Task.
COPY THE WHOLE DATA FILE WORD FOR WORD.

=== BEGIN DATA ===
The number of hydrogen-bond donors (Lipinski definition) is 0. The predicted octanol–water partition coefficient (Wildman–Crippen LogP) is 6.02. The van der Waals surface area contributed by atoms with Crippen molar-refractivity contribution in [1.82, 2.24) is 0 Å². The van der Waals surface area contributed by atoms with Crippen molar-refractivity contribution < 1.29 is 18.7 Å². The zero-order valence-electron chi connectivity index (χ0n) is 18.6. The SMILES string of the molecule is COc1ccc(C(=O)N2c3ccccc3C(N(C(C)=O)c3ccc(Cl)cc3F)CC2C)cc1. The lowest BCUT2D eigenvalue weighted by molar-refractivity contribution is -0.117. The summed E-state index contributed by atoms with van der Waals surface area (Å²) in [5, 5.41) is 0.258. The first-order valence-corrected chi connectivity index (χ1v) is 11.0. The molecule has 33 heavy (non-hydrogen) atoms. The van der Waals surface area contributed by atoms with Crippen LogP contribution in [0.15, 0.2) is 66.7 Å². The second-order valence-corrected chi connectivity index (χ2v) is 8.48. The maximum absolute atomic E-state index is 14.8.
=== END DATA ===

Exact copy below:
The number of hydrogen-bond donors (Lipinski definition) is 0. The predicted octanol–water partition coefficient (Wildman–Crippen LogP) is 6.02. The van der Waals surface area contributed by atoms with Crippen molar-refractivity contribution in [1.82, 2.24) is 0 Å². The van der Waals surface area contributed by atoms with Crippen molar-refractivity contribution < 1.29 is 18.7 Å². The zero-order valence-electron chi connectivity index (χ0n) is 18.6. The SMILES string of the molecule is COc1ccc(C(=O)N2c3ccccc3C(N(C(C)=O)c3ccc(Cl)cc3F)CC2C)cc1. The lowest BCUT2D eigenvalue weighted by molar-refractivity contribution is -0.117. The summed E-state index contributed by atoms with van der Waals surface area (Å²) in [5, 5.41) is 0.258. The first-order valence-corrected chi connectivity index (χ1v) is 11.0. The molecule has 33 heavy (non-hydrogen) atoms. The van der Waals surface area contributed by atoms with Crippen LogP contribution in [0.15, 0.2) is 66.7 Å². The second-order valence-corrected chi connectivity index (χ2v) is 8.48. The maximum absolute atomic E-state index is 14.8.